- Toll could be more than 24, says Committee in its report to Karnataka High Court
- Slackness, callousness and mismanagement of oxygen supplies led to loss of precious lives
Bengaluru: The three-member Committee of Karnataka State Legal Services Authority appointed by the Karnataka High Court (HC) to probe the Chamarajanagar District Hospital tragedy stated in its report that all the 24 deaths on the intervening night of May 2 and 3 occurred due to lack of oxygen. “Between 11 pm on May 2 and early hours on May 3, there was absolutely no oxygen at the Hospital attached to Chamarajanagar Institute of Medical Sciences (CIMS),” the report stated.
The Committee, headed by Justice A.N. Venugopala Gowda and Justice K.N. Keshavanarayana, retired Judges and S.T. Ramesh, retired DGP&IGP, submitted its report to the High Court after analysing official records that were seized — from the Offices of Deputy Commissioners of Chamarajanagar and Mysuru — by the Chief Secretary on the direction of the Court.
A Special Division Bench comprising Chief Justice Abhay Shreeniwas Oka and Justice Aravind Kumar directed the Government to submit its response on the report of the panel, which has recommended payment of compensation to legal heirs of the 24 victims. The report also said that a detailed probe is essential to unearth omissions and commissions of individuals.
As soon as the High Court appointed the Committee, the State Government cancelled the probe initiated by it under the leadership of KSRTC Managing Director Shivayogi Kalasad.
Fault in ‘Death Audit’
“Had the Hospital administration been vigilant, it could have had enough stock of oxygen by timely refilling cylinders from its suppliers,” the report stated. The Committee analysed the ‘Death Audit’, held by a Committee consisting of District Surgeon and four others where the Committee has concluded that only three persons died on account of lack of oxygen, while seven died on account of Hypoxic Brain Injury and 14 due to COVID-19.
“However, the fact remains that all those persons were in-patients in the Hospital and they were in need of oxygen during the crucial time when there was no oxygen stock available in the Hospital. The entry in the case sheets ‘FiO2’ indicates that there was deprivation of oxygen to them also during that period which resulted in damage to the brain cells of a large number of them and for other damage to their vital organs which might have led to their deaths subsequently,” the report said.
No mention of oxygen shortage
The Dean of Chamarajanagar Institute of Medical Sciences (CIMS) and the in-charge District Surgeon, a Microbiologist, did not exhibit leadership quality and failed to efficiently marshal available resources to save lives, the report said. It pointed out that there was not even a whisper about shortage of oxygen stock at the Hospital by any of the Mysuru-based agencies, with whom CIMS had contracts, in the meeting held by the DC, Chamarajanagar on May 2.
Toll higher than 24
The report observed that the toll due to lack of oxygen could be higher than 24. It noted that 62 died in the Hospital between May 4 and 6.15 am on May 10 and at least 36 were in-patients on May 2. “The death of these 36 in-patients could be attributed to non-availability of oxygen supply during the night of May 2 and early hours of May 3,” the report said.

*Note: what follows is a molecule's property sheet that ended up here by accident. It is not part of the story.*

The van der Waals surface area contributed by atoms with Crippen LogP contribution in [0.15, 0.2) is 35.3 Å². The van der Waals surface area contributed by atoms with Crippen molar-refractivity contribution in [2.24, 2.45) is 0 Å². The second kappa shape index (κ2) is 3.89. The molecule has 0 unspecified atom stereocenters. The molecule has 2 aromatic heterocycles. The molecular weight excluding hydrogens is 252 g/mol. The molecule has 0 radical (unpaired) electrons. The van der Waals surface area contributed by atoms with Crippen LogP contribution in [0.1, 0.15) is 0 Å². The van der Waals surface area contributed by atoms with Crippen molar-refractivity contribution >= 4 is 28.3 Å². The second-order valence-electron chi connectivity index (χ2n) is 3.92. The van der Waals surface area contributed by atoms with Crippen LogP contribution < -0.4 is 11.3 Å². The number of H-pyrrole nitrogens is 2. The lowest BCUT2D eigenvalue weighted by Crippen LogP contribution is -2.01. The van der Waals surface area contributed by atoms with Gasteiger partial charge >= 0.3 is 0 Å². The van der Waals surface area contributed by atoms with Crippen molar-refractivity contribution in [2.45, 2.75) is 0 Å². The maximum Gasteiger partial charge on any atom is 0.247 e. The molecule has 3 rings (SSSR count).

“The Hospital was dependent on six kilolitre liquid medical oxygen (LMO) tank, commissioned only on Apr. 29, 2021, though it was installed several months ago. Prior to commissioning of the tank, the Hospital was using 250 jumbo cylinders along with 100 jumbo cylinders secured from Taluk Hospitals. Refilling process of jumbo cylinders was neglected after commissioning of the tank. The mismanagement in that regard is quite evident. Slackness appears to have set in probably on account of LMO tank being installed,” the report said.
Mismanagement of life-saving oxygen
The report also pointed out that oxygen in the LMO tank should have catered for a period of at least 40 hours. But it is reported to have been exhausted in less than 30 hours, which shows mismanagement of the life-saving gas, even during critical time.
“Had the Hospital administration been vigilant, it could have had enough of oxygen by timely refilling of cylinders. With the bottling plant at a distance of about 70 km, not having sufficient filled oxygen cylinders at Chamarajanagar is an act of callousness and led to loss of dozens of precious lives,” the report said.
The report found that as the Mysuru District Hospital dispatched 40 jumbo cylinders at midnight on May 2, the truck should have reached Chamarajanagar by 2 am if it had not stopped anywhere. However, the truck waited for hours at a refilling agency to load another 30 cylinders and reached Chamarajanagar Hospital only at 6 am on May 3.
It may be recalled here that during a hearing of Chamarajanagar tragedy, the same Special Division Bench had noted that buffer oxygen stock could have averted the tragedy.
The High Court has directed the State Government to consider the following suggestions made by the Committee of Karnataka State Legal Services Authority:
Provide compensation to the family of the victims who died due to negligence of the District Administration
Providing minimum buffer stock of oxygen and vehicles carrying Liquid Medical Oxygen should mandatorily have GPS.
One bottling plant in Mysuru city is non-functional. State will take immediate steps to revive the plant’s functioning.